There is a wonderful scene in How Yoga Works where a young prisoner falsely accused of stealing is teaching her captor the practice and lessons of yoga. She picks up a reed pen and asks him what it is.
“A pen,” he says, matter-of-factly.
“No,” she says, and asks again.
Again: “A pen.”
Over and over again they do this until the lesson finally peaks here.
The explanation is this: The reed is a pen to a human but presented to a cow it would be viewed as something to eat.
The examples are endless. To an adult a gun is a weapon but to a child it is a toy. To some a dumpster is a place to get rid of things and to others it’s a place to collect. A terminal illness is a blessing or a curse. And so on.
Objects are what they are based on the assumptions we place on them, which are influenced by our own personal history, socioeconomic status, geography, etc. Seeing an object as what it actually is requires serious practice in not muddling it with our pre-conceived notions. In yoga it’s called “seeing the object-as-such” and is discussed in Sutra 1.7.
Correct perception is made up of direct perception, inference, and valid testimony.
An object-as-such, as Gregor Maehle explains in his interpretation of the sutras in Ashtanga Yoga Practice & Philosophy, means seeing an object as it truly is without the mind projecting onto it. This is incredibly hard to do.
When we pull it off, though, it can be pretty life changing.
The scene continues (and this is a direct quote now):
“Is this a pen or is it something to eat?” I demanded.
He shook his head again, violently. Help me.
I leaned over intensely and slammed my palm into his chest.
“Is this flesh–born only to die; or is it pure and loving light?”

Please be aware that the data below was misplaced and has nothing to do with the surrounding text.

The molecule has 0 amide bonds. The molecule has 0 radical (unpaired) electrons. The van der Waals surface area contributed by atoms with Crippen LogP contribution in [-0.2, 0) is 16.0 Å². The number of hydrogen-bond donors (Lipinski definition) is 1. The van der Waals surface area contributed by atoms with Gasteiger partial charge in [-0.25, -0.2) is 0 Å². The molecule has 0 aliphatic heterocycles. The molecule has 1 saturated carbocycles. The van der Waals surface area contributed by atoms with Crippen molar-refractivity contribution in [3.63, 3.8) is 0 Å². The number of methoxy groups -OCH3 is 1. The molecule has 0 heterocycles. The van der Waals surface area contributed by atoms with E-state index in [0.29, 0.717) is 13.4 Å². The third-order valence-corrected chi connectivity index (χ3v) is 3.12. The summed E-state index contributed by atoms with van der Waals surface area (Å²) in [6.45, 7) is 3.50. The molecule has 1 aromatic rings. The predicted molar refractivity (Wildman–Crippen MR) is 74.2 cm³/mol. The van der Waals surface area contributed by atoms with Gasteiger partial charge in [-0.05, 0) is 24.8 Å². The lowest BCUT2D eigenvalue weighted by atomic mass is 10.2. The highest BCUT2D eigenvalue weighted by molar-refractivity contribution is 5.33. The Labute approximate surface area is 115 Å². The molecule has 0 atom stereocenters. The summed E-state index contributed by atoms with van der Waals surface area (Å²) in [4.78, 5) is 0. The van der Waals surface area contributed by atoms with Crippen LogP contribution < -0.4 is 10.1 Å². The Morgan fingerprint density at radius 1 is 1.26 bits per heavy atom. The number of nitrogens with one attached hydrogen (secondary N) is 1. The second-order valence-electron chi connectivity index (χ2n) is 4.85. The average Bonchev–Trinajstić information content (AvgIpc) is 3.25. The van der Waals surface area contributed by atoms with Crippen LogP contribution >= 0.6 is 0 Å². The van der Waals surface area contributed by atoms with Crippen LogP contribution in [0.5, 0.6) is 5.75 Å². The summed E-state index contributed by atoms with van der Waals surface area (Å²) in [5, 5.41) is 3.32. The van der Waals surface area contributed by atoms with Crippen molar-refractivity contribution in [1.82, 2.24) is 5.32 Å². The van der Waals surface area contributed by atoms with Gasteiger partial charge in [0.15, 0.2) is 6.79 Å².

He looked up at me, his face changing.
“And your wife, and your daughter,” I said, loudly now, thrusting my palm there, at his chest, where the highest compassion of all lies choked. “Are they dead, and gone forever, or do they stand at your side, waiting to be seen, waiting until you learn to see them, be with them, be them?”
And then I slammed my hand down again on the desk and held the pen up between us. “Is it a pen, or something to eat? Answer me!” I screamed.
“A pen!” he screamed back now, nearly across the border. “A pen!”
“No!” I screamed back. “Not a pen! Never a pen! Never a pen! No cow has ever seen this pen, as a pen, and so…” I waited for him.
“And so, and so… they would say… cows would say… that there are no pens,” he finished, still thinking it out. “The mind makes it a pen,” he went on to himself. “It is not a pen by itself. It is empty of that… by itself.”
And then he looked down, at his own chest, where my hand had woken him. “And the body… my body, this flesh…” he said, holding his own two hands there, with a look of wonder growing on his face. “It is flesh, it is flesh, because… because… and only because, my mind makes me see it that way.”
His chin jolted upright and his eyes burned into mine.
How Yoga Works was part of my yoga teacher training curriculum and for some reason I picked it up last night and opened straight to the “Flesh or Light” chapter and for some reason just started crying. I have no idea what my deal is. I haven’t been “moved” by yoga, if you will, for a long long time. I just have a weird relationship with it right now. My immediate emotional outburst was surprising and welcome.
The flesh or light lesson is great when applied to body image issues. I also like it as a reminder of abundance and excess. Like when I’m throwing things out or taking things for granted I remind myself that the trash to me is (pardon the cliche) a treasure to someone else. It’s great in relationships when I catch myself projecting past boyfriends onto a current boyfriend and realize I can’t see him “as such” if I keep burying him under someone else’s shit.
I have no idea why I felt so compelled to share this. I just love it.